The Electric Kool-Aid Acid Test; Should I have been high while reading this?

The answer is a resounding yes.

Because this is one of those things that you feel like you’ll never really fully understand unless you experience it yourself.

It’s like reading a book about the making of The Wizard of Oz and never watching the movie (basically House of Leaves but I digress).

IT’S HOW ZAMPANO FELT WHEN HE WAS WRITING HIS BOOK ON THE NAVIDSON RECORD.

Okay, well maybe that is a little obsessive, since neither one of those things exists. (But oh how I wish they did).

But anyways, let’s go back to the topic at hand. The Electric Kool-Aid Acid Test is a world of hysterical realism and almost pulpy narrative, telling the story of Ken Kesey (author of One Flew Over the Cuckoo’s Nest) and his band of Merry Pranksters, as they cross the United States in a day-glo splattered bus, throwing acid tests and coming to collective and individual revelations through weed, speed, and of course, acid. Now, for those of you who don’t know: hysterical realism, also called recherché postmodernism, is a term coined in 2000 by the English critic James Wood in an essay on Zadie Smith’s White Teeth to describe what he sees as a literary genre typified by a strong contrast between elaborately absurd prose, plotting, or characterization and careful, detailed investigations of real specific social phenomena. Imagine a bunch of jazz musicians vomiting the biography of Duke Ellington into a bucket, and then you, the reader, are instructed to taking flaming Dr. Pepper shots of the stuff.

That is the best way I know of to describe this novel.

A shallow resonance of Jack Kerouac flavors this book, and beautifully flowing narrative (see below) is constantly interrupted by jarring postmodern revelations of the author, and tedious descriptions of miniscule details.

“… there were a lot of kids in the early 1960s who were…yes; attuned. I used to think of them as the Beautiful People because of the Beautiful People letters they used to write their parents. They were chiefly in Los Angeles, San Francisco, and New York City, these kids. They had a regular circuit they were on, and there was a lot of traffic from city to city. Most of them were from middle-class backgrounds, but not upper bourgeois, more petit bourgeois, if that old garbanzo can stand being written down again – homes with Culture but no money or money but no Culture. At least that was the way it struck me, judging by the Beautiful People I knew. Culture, Truth, and Beauty were important to them…”Art is a creed, not a craft,” as somebody said…Young! Immune! Christ, somehow there was enough money in the air that one could do this thing, live together with other kids…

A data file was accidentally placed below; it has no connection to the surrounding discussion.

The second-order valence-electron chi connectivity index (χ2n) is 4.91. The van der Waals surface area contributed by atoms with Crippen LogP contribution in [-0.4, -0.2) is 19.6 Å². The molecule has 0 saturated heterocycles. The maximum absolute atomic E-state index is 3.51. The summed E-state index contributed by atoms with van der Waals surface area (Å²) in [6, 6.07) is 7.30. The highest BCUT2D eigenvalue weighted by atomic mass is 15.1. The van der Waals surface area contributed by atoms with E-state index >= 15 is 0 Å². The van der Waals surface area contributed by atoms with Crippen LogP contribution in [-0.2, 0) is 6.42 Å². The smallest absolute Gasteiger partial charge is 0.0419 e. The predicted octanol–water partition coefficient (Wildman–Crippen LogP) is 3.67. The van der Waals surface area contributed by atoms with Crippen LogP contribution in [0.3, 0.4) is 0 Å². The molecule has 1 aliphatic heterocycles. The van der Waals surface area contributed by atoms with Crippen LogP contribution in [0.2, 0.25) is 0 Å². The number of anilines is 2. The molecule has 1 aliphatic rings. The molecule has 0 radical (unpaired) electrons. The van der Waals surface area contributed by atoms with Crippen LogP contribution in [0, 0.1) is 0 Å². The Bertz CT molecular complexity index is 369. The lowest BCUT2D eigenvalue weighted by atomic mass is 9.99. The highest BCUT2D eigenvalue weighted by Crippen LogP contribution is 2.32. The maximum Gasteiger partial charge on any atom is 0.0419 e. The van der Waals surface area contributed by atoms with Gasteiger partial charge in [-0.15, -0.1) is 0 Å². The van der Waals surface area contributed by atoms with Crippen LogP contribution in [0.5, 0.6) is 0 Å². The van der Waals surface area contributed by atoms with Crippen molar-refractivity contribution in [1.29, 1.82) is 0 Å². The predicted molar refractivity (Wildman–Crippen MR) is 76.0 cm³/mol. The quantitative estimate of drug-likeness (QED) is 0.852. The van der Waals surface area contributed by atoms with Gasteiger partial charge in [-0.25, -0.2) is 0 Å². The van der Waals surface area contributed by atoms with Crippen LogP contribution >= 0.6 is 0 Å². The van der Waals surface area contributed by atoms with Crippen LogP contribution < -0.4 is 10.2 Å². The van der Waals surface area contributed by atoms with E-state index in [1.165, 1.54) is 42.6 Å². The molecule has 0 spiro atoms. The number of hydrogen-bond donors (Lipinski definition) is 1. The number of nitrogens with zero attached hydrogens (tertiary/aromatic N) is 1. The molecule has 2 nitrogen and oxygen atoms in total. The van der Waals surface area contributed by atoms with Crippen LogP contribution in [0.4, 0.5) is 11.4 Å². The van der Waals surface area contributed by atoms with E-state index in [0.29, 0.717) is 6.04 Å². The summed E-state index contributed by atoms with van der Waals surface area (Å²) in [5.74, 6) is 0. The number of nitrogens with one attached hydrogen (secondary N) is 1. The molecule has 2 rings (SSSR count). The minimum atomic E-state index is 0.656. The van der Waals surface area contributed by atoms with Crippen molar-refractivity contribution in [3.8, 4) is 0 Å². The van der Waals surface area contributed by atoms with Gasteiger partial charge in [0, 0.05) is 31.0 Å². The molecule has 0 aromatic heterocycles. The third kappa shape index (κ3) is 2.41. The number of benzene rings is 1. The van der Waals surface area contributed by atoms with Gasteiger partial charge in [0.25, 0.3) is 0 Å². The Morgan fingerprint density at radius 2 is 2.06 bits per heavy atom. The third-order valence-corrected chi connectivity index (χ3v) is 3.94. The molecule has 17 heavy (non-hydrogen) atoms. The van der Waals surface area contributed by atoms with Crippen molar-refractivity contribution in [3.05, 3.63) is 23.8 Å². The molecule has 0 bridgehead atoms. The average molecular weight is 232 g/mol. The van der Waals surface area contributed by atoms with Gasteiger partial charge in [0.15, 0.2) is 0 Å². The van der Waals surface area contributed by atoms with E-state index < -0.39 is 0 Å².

…Mothers all over California, all over America, I guess, got to know the Beautiful People letter by heart. It went:

Dear Mother,

I meant to write to you before this and I hope you haven’t been worried. I am in [San Francisco, Los Angeles, New York, Arizona, a Hopi Indian Reservation!!!! New York, Ajijic, San Miguel de Allende, Mazatlan, Mexico!!!!] and it is really beautiful here. It is a beautiful scene. We’ve been here a week. I won’t bore you with the whole thing, how it happened, but I really tried, because I knew you wanted me to, but it just didn’t work out with [school, college, my job, me and Danny] and so I have come here and it is a really beautiful scene. I don’t want you to worry about me. I have met some BEAUTIFUL PEOPLE and…

…and in the heart of even the most unhip mamma in all the U.S. of A. instinctively goes up the adrenal shriek: beatniks, bums, spades – dope.

Another good description of this book comes to mind; You are the designated driver for the evening. You’re nursing your sweating glass of coke with just a touch of rum in it, while your wasted friend tries for the thirtieth time to tell you about the moment he had with a girl on a date last week, where, “Dude, she just had this way of looking at me you know? And I just knew, I just knew, we had this crazy awesome connecting. It was so unbelievably cool you know? I mean, she just looked at me. Do you know what I mean, bro?”

And even though you hate when people call you bro, the smell of cheap tequila on his breath is starting to make you feel clammy, and no, you don’t know what he’s talking about because the only date you’ve been on in the past six months was with a guy who almost broke your nose by *almost* holding open the door for you, and then leaving you at the very last-minute to save yourself from death-by-door, and then asked you for nudes the next day. So no, you have no goddamn idea what he means, and even if you did, you sure as hell didn’t want to dwell on it in this dive bar.

That’s what reading The Electric Kool-Aid Acid Test was like. Maybe one day if I just happen to try Acid (preferably in Kool-Aid, just so’s to be keeping with the theme here) I’ll have to run home and grab this book. I’ll start reading furiously whilst painting myself somberly with day-glo paint and crunching eggshells between my fingertips, and maybe then I’ll know what the hell Tom Wolfe was talking about.

But that brings about another interesting question. Does someone need to experience something as extreme as taking acid to empathize and experience a fictional experience? What is the limit of the imagination? Can I be there, can I feel the lilting, scattered train of consciousness that is an acid trip if I’ve never done it before? Or can my imagination get me there? Read on, dear readers, and let me know.

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About Angela

Editor, bookbinder, and writer.

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